Leading economics consultancy London Economics has analysed the Employer Skills Survey to identify and quantify how shortfalls in skills are impacting UK firms through loss of business to competitors, delayed development and increased operating costs.
We commissioned the work to inform our algorithm development: it has allowed us to shape our learning recommendations to mitigate the cost of skills gaps in our business clients.
London Economics analysed the Employer Skills Survey, which is based on over 90,000 interviews with firms of all sizes and sectors across the UK. The resulting correlations have been incorporated into Filtered’s globalfilter learning recommendation engine, prioritising learning content recommendations with a likely higher impact on client firm’s productivity.
Sophie Hedges, the lead economist undertaking the analysis at London Economics, said “the new analysis of the ESS illustrates both the incidence and the adverse impact on firm-level performance associated with a range of different skills gaps. The analysis also provides a strong rationale for firms, irrespective of their size, to invest in skills to rectify the potential negative consequences.”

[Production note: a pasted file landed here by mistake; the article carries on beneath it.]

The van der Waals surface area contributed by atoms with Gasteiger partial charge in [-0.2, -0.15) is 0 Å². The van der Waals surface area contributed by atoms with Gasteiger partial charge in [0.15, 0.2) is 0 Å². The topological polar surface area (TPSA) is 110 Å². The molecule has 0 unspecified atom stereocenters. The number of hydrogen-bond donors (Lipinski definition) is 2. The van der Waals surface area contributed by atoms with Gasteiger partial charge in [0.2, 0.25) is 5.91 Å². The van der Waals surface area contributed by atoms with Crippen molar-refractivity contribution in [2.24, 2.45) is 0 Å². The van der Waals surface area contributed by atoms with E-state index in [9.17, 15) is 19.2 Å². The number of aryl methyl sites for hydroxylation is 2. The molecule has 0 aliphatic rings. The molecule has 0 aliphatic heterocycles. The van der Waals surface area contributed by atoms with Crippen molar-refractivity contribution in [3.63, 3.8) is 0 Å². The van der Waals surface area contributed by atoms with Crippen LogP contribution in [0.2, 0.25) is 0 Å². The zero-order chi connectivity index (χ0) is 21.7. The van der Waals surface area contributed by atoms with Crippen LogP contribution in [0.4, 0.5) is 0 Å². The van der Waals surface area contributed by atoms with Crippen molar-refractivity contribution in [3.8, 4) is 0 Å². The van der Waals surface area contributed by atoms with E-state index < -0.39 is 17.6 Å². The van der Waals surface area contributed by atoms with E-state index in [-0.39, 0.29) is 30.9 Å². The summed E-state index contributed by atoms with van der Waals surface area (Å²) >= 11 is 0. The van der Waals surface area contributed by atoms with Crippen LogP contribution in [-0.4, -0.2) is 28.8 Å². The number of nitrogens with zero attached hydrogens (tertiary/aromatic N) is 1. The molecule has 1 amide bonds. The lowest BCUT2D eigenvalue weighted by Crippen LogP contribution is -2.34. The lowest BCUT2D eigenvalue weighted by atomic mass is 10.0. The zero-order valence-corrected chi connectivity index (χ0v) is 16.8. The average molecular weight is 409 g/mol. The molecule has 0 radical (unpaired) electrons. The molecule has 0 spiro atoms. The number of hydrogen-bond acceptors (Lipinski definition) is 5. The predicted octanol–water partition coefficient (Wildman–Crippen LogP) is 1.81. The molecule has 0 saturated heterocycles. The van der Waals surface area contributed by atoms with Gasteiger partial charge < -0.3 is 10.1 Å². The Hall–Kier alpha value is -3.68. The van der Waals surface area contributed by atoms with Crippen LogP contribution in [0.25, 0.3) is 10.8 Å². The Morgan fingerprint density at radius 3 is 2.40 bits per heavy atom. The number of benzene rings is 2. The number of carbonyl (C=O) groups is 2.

Skills gaps in reading and understanding increases the probability that the establishment will lose business to competitors by 6.2 percentage points compared to an establishment with no skills gap in reading and understanding.
- In fact, reading and understanding consistently appears as one of the strongest drivers of negative firm outcomes.
- For SMEs, the incidence of skills gaps increases with firm size (tiny firms tend to be appropriately skilled, but as firms get bigger matching skilled resource to requirements seems to become harder). (Small firms report an incidence of skills gaps of just 2%, compared to 7% for firms with more than 250 employees.)
- But when skills gaps do occur in very small firms, they are more likely to have a major impact (a major impact was reported in 23% of firms where skills gaps were identified).
- Gaps in IT/computer literacy, basic numeracy and complex numerical skills also increase the probability of increasing workload for other staff (by 6.4, 5.2 and 4.1 percentage points respectively):
We are making the research freely available in the hope that it provides a platform for further innovation. Please get in touch if you are interested in access or collaboration!
To the research:
To Filtered’s learning recommendation engine, globalfilter: